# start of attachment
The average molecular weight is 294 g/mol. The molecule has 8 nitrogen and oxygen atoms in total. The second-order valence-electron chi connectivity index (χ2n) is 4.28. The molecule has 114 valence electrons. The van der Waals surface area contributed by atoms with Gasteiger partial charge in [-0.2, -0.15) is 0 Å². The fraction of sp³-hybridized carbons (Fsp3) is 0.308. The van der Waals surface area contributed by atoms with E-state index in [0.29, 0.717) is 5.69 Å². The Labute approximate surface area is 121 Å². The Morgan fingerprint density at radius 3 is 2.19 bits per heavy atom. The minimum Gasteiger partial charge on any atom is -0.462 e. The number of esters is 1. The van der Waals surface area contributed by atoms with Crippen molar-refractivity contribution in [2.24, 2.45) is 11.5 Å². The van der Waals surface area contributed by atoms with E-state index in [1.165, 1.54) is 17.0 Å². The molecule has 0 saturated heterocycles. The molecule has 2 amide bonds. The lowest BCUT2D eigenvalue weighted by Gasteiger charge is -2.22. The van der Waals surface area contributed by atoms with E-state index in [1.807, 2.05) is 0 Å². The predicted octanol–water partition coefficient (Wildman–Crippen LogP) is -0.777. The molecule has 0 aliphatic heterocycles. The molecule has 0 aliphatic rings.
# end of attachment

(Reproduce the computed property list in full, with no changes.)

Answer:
The average molecular weight is 294 g/mol. The molecule has 8 nitrogen and oxygen atoms in total. The second-order valence-electron chi connectivity index (χ2n) is 4.28. The molecule has 114 valence electrons. The van der Waals surface area contributed by atoms with Gasteiger partial charge in [-0.2, -0.15) is 0 Å². The fraction of sp³-hybridized carbons (Fsp3) is 0.308. The van der Waals surface area contributed by atoms with E-state index in [0.29, 0.717) is 5.69 Å². The Labute approximate surface area is 121 Å². The Morgan fingerprint density at radius 3 is 2.19 bits per heavy atom. The minimum Gasteiger partial charge on any atom is -0.462 e. The number of esters is 1. The van der Waals surface area contributed by atoms with Crippen molar-refractivity contribution in [2.24, 2.45) is 11.5 Å². The van der Waals surface area contributed by atoms with E-state index in [1.165, 1.54) is 17.0 Å². The molecule has 0 saturated heterocycles. The molecule has 2 amide bonds. The lowest BCUT2D eigenvalue weighted by Gasteiger charge is -2.22. The van der Waals surface area contributed by atoms with E-state index in [1.807, 2.05) is 0 Å². The predicted octanol–water partition coefficient (Wildman–Crippen LogP) is -0.777. The molecule has 0 aliphatic heterocycles. The molecule has 0 aliphatic rings.